Effects of immobility on musclefibre arrangement
In nic^{b}^{107} mutant embryos, muscle fibres are mechanically intact and able to contract, but neuronal signalling is defective and the fibres are not activated, rendering the embryos immobile (Sepich et al., 1994; Sepich et al., 1998; Westerfield et al., 1990). Pseudohelical muscle fibre arrangements are generated despite the immobility (Van der Meulen et al., 2005). Although the initial development of curved muscle fibre trajectories does not depend on active muscle, the architectural fine tuning in later stages (2 d.p.f. and beyond) for a low strain variance in the fast muscle mass requires active swimming movements, as supported by the abnormal or retarded muscle development induced by various interventions that prevent normal locomotion (Van Raamsdonk et al., 1977; Van Raamsdonk et al., 1979).
Perspectives
Strain measurements are very hard to make in larval and juvenile fish during free swimming. We therefore had to adopt a theoretical approach to provide the best possible interpretation of the architectural changes during development. We studied the effects of musclefibre arrangement, body curvature and deformation on the variance in the musclefibre strain. In principle, it still has to be shown that the predicted optimal deformations for the best strain uniformity are close to the actual deformations. An important further step toward a better understanding could be the construction of a forward dynamics model that computes the muscle deformation and strains from the active state of the muscle fibres, the internal architecture and material properties of muscles and connective tissues, and the physical interactions between fish and water.
In the present paper, we measured musclefibre orientations and computed optimal deformations with the least variance in musclefibre strain. The current model could also be used to predict possible musclefibre orientations from prescribed body curvatures and internal deformations. It is well known that distinct muscle architectures occur in different chordate clades, such as Cephalochordates, Myxinoidea, Petromyzontida, Elasmobranchii, Holocephali, and Osteichthyes (Nursall, 1956; Van der Stelt, 1968; Alexander, 1969; Gemballa and Vogel, 2002). We expect that a comparison between predicted muscle arrangements and the actual morphology found in these clades could be a useful extension of current phylogenetic and comparative analyses that focus on architectural descriptions (Gemballa and Vogel, 2002).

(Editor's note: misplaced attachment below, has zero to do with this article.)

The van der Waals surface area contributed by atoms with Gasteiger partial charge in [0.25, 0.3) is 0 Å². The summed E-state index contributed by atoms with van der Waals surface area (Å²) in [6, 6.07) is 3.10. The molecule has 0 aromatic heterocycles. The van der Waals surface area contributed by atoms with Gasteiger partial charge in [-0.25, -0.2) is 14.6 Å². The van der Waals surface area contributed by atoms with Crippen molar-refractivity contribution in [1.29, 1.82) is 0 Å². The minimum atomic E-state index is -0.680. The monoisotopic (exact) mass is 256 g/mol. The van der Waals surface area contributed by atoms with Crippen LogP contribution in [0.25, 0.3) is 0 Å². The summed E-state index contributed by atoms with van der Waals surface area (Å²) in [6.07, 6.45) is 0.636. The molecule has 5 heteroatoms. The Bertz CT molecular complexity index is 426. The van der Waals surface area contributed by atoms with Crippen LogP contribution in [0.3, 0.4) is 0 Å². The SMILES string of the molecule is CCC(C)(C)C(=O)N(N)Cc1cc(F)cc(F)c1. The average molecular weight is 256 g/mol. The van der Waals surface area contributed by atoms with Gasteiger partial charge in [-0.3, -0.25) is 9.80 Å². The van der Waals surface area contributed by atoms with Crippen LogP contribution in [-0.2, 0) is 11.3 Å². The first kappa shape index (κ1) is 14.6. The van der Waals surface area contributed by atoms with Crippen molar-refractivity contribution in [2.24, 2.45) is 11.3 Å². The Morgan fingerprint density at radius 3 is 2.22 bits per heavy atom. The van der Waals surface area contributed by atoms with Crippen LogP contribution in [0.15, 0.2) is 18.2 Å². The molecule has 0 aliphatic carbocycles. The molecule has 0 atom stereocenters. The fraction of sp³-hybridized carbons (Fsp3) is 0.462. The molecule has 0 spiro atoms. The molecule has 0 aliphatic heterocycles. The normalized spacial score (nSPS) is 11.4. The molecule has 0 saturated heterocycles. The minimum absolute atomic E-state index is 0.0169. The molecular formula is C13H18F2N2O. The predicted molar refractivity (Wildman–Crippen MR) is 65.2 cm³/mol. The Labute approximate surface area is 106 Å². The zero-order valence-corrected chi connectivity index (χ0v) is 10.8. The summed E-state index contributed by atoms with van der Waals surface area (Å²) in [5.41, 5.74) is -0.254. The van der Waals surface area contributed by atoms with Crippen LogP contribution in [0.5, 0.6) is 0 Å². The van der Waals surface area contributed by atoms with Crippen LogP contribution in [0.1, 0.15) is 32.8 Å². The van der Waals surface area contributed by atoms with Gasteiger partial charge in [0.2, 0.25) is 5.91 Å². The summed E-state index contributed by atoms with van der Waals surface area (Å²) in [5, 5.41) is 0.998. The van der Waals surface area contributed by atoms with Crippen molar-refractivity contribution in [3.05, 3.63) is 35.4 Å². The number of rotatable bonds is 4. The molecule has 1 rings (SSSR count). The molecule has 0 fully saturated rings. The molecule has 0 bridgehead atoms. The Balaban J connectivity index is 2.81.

CONCLUSIONS

The relative size of the notochord and the neural tube play an important role in reducing the variation of the muscle strain in the youngest larval fish (2–4 d.p.f.). According to our theoretical predictions, this allows them to swim already effectively with fibres that have on average relatively small angles with the longitudinal axis of the body.

From 3 d.p.f. onwards, the predicted coefficient of variation of the musclefibre strain for the selected deformation with the least strain variance reduces. The present analysis suggests that this is a consequence of the continuous musclefibre reorientation during development, probably under the influence of mechanical factors.

The present theory predicts that close to the medial plane the musclefibre arrangement should deviate from a helical pattern to enable similar strain amplitudes to those at more lateral locations. This prediction is supported by the observed morphology. We predict also that in juveniles, a pseudohelical arrangement of the muscle fibres in combination with an appropriate shear deformation can (potentially) lead to a fairly uniform strain distribution in the white muscle mass during strenuous activities. It has to be experimentally tested whether this deformation actually occurs.

We predict that a close to uniform strain field for large body curvatures is likely to be achieved with the pseudohelical arrangement in juveniles at the expense of a large coefficient of variation for small amplitudes. The predicted sensitivity of the coefficient of variation for the amplitude of body curvature is smallest for the youngest stages. Challenging experiments are required to test these hypotheses.
LIST OF SYMBOLS AND ABBREVIATIONS
 A_{0}
 area used to compute the lateral displacement of muscle tissue in deformation type I
 c
 curvature of the medial plane c=1/R
 CA
 centre of area
 length of infinitesimal musclefibre element
 reference length of infinitesimal musclefibre element
 projected length of infinitesimal musclefibre element on horizontal plane
 d.p.f.
 days post fertilization
 dx_{0}
 distance of infinitesimal musclefibre element in xdirection
 dy_{0}
 distance of infinitesimal musclefibre element in ydirection
 dz
 infinitesimal distance along the longitudinal axis of the fish
 dϕ
 opening angle as defined in Eqn 9
 ESP
 epaxial sloping part
 h.p.f.
 hours post fertilization
 HSP
 hypaxial sloping part
 length of a particular element
 reference length
 MESP